Continuing from last week’s post, I will show you how to use terrain analysis to calculate:-
- ruggedness index
Slope is calculated by comparing the pixel value at a particular location relative to the surrounding 8 pixel values. This gives the steepness of the slope.
The Slope dialogue box is very simple:-
- Select the elevation layer (this will be the DTM raster)
- Select the output layer
- I have left the Ouput format and Z factor as default. If the ground is very flat, then exaggerating the z factor might make the slopes easier to visualise.
The aspect shows the compass bearing of the slope
The raster has been given values from 0-360 depending on the slope aspect. The darker areas with the lower values are the north to north east facing slopes; the lightest areas with the highest values are the west to north west facing slopes.
This calculates the amount of sun or shade for a 3D surface. The dialogue box is similar to the previous ones, however there are new options for the sun angle:-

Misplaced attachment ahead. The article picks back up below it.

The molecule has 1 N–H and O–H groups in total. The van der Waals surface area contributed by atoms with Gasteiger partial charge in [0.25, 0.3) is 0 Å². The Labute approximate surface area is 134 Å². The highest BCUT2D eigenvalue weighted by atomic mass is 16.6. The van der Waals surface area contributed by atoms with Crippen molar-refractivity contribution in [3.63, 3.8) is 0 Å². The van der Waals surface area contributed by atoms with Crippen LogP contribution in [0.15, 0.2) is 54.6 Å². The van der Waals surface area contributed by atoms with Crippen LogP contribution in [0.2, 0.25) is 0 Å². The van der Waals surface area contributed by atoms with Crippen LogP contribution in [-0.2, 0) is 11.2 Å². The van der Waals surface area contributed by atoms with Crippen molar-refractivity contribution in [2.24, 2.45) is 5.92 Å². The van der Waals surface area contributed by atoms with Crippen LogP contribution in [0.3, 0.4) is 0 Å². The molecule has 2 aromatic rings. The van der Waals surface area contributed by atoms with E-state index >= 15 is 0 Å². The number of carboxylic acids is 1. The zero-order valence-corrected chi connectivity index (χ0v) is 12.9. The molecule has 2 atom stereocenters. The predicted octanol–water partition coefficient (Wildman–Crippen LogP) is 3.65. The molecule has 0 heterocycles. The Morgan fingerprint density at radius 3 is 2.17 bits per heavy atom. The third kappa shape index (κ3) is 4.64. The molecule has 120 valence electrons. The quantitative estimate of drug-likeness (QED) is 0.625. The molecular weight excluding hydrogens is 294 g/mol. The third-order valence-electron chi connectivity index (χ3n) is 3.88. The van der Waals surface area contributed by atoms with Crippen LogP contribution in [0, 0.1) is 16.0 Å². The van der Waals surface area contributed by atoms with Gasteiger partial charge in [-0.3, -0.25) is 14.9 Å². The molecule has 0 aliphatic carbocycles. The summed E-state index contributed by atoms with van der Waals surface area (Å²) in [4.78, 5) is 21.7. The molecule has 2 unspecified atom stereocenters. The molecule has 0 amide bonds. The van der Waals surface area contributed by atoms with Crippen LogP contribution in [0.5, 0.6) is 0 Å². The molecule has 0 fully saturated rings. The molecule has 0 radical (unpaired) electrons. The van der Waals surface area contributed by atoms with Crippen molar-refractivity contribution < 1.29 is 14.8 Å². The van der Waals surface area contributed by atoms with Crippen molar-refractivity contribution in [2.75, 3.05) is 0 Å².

This analysis uses a fixed location of the sun to accurately simulate the effects of bare hillside and shaded valleys. I positioned the sun to the south west (200 degrees), the east facing slopes around the River Medina estuary in the north of the island are very shaded, in contrast to the brightly lit west facing slopes on the other side of the river.
This is the most visually appealing and easily understood result and so it is often used as a backdrop for maps with other layers added.
The ruggedness index value is calculated for every location, by summarizing the change in elevation within the 3×3 pixel grid. Ruggedness index values are grouped into categories to describe the different types of terrain. The classifications are as follows:
Ruggedness Index Value
|Level||0 – 80m|
|Nearly Level||81 – 116m|
|Slightly Rugged||117 – 161m|
|Intermediately Rugged||162 – 239m|
|Moderately Rugged||240 – 497m|
|Highly Rugged||498 – 958m|
|Extremely Rugged||959 – 4397m|
The dialogue box for the ruggedness Index is the same as it is for the other types of analysis mentioned above. The IOW is all categorized as level or nearly level in the ruggedness index. This is despite it being quite hilly! I used the Stretch to MinMx contrast enhancement on the layer properties box:-
The result is quite different to the relief and hill shade raster’s. This is because, it doesn’t attempt to show actual slopes, rather it shows the change in elevation categorised as shown in the ruggedness index table. It is still easy to see the line of hills that cross east to west across the island.